RESULTS

A total of 1540 patients were screened during the study. Among these 561(36.4%) were males and 979(63.6%) females. The percentage of married and educated participants was 1265(82.1%) and 361(23.4%) respectively. On screening, 33(2.14%) were found to be HBs Ag positive of which 14(2.5%) were males and 19(1.9%) were females. HCV was found positive in 46(2.98%) individuals. Male and female distribution was 1.6% and 3.8% respectively. Overall percentage of HBV and HCV was 79(5.12%) as shown in Table-I.

Table-I
Overall Prevalence of HBV & HCV in patients of KCD Peshawar.

An age-wise distribution of infected patients is shown in Table-II. HBs ratio was high in age group 56-65year and HCV in 36-45 years group. Different risk factors associated with prevalence of HBV and HCV are shown in Table-III.

Table-II
Age wise distribution of patients visiting KCD for dental treatment.
Table-III
Risk factors associated with the prevalence of HBV and HCV in dental patients.

Spouse Patients History

In case of spouse patient 2(8%) were positive for HBsAg [OR 4.601;CI 1.02-20.67], while anti-HCV was positive in 7(28%) [OR 9.64; CI 3.92-23.75] with significant value p< 0.02 and p<0.0001 respectively.

Therapeutic injections

Results shows that 13(3.7%) dental patients having a history of therapeutic injections were positive for HBsAg having p <0.02 (Table-III). Anti-HCV antibody was positive in 11(3.1%) cases with previous history of therapeutics injections [OR 2.69; CI 1.35-5.41].

History of blood transfusion and surgical operation

HBsAg was reported as positive in 4(11.5%) patients having a history of blood transfusion with statically significant value p<0.001. On other hand 5(14.3%) cases were positive for anti-HCV antibody in previously blood transfused patients with a significant value of p<0.0007.9(5.4%) cases were positive for HBsAg having a history of surgical operation. Anti-HCV antibody was positive in 11(6.5%) cases with a history of surgical operation having a significant value p<0.002 and p<0.003 respectively.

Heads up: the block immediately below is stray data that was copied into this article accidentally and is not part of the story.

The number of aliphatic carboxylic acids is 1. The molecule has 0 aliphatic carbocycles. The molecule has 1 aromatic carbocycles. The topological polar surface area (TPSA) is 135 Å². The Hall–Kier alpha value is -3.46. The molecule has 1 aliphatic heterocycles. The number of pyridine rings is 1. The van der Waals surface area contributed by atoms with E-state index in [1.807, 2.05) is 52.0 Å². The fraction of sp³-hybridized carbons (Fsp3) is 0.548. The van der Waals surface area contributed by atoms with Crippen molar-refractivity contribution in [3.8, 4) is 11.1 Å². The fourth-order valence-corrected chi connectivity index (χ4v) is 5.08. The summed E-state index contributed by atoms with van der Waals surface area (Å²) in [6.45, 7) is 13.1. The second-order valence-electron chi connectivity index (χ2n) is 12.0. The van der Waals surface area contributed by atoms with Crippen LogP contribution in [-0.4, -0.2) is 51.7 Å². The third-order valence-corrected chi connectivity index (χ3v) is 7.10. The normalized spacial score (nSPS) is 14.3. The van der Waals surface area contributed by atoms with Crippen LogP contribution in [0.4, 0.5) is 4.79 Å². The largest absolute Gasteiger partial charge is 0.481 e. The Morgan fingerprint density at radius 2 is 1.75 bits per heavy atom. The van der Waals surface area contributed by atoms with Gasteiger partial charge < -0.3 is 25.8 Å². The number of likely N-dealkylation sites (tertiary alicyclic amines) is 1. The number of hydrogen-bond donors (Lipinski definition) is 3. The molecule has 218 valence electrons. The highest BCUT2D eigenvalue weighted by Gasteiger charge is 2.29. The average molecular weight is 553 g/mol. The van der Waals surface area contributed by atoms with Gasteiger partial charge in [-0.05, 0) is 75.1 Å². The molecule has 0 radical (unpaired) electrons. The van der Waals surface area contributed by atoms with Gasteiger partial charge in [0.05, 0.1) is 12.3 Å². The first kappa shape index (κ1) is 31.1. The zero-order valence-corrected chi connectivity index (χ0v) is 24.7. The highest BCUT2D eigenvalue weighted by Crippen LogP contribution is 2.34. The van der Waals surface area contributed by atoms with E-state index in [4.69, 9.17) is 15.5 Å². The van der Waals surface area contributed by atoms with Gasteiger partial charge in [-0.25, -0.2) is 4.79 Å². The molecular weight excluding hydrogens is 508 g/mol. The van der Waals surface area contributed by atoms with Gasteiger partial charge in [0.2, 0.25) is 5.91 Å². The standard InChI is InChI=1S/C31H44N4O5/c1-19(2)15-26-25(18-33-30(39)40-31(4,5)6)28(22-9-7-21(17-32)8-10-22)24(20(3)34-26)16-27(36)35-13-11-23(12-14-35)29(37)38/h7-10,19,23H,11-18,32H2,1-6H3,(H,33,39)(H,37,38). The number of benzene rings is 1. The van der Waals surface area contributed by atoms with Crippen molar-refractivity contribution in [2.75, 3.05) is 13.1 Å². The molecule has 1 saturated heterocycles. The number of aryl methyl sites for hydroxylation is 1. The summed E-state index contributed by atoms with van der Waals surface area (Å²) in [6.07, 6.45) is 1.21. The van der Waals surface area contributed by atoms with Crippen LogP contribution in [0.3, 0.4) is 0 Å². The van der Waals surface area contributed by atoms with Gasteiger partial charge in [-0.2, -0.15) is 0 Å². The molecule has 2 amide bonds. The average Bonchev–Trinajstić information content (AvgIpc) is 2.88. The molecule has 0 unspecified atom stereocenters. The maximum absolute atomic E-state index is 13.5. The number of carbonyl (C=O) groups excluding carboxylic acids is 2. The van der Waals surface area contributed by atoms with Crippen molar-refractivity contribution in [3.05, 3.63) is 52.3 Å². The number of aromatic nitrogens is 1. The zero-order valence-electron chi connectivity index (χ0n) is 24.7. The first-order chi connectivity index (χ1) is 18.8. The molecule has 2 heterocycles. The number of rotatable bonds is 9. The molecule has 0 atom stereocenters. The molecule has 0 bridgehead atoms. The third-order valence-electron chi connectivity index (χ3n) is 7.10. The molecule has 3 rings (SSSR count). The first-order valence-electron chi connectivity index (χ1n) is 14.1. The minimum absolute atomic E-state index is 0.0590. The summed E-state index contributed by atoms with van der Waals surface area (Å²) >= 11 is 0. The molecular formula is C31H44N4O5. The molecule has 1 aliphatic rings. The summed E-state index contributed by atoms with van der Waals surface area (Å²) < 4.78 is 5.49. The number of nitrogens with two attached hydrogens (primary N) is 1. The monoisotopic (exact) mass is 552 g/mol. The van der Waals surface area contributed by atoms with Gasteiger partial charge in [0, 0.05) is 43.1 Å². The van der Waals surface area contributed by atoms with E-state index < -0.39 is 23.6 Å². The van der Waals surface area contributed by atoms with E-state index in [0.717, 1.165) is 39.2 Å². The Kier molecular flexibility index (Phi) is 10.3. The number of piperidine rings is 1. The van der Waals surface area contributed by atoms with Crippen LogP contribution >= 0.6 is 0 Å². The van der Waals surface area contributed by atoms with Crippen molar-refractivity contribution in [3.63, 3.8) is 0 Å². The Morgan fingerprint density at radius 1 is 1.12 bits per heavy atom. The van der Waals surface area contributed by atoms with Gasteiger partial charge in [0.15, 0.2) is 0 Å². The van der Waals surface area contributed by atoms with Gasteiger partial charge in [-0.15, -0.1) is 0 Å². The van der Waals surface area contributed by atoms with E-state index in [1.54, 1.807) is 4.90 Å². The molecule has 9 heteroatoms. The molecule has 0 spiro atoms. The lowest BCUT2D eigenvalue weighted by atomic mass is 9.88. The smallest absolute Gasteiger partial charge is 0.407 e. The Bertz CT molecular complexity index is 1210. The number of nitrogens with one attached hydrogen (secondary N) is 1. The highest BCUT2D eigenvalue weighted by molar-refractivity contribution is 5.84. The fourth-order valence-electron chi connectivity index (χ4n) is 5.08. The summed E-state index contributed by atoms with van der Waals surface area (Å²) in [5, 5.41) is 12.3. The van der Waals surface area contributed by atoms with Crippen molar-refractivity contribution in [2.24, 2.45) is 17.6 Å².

Dental treatment

Among 274 (17.8%) patients with a previous history of dental treatment like extraction, scaling and filling, 14(5.4%) were HBsAg positive having a statistically significant value p<0.02, while it was not a significant risk factor in case of HCV.

Haemodialysis

There was only one case reported as HBsAg positive in dental patients with a previous history of haemodialysis.

Sharing of tooth brush/clippers

These were significant risk factors in case of HBV and HCV with statistically significant value p<0.0004 and p<0.05 respectively.

Visit to barber/piercing ear & nose

In case of HBsAg positive cases, 9 (1.7%) visited barber shop [OR 0.19; CI 0.04-0.72] and 17(1.9%) were having experience of piercing ear & nose with significant value p< 0.05.

DISCUSSION

The overall prevalence ofof HBV and HCV in this study was 79(5.12%). On screening, 33(2.14%) were found to be HBs Ag positive while HCV positive accounted for 46(2.98%). Viral Hepatitis is a major problem throughout the world. There have been studies regarding the prevalence of hepatitis B surface antigen (HBsAg) and anti-hepatitis C antibody (HCVab). However, the majority of these have reported a variety of rates, depending on their study population, which limits the generalizability of their results to the general population. On the other hand, cultural diversity in the different cities of Pakistan also necessitates the performing separate population-based studies in the various regions.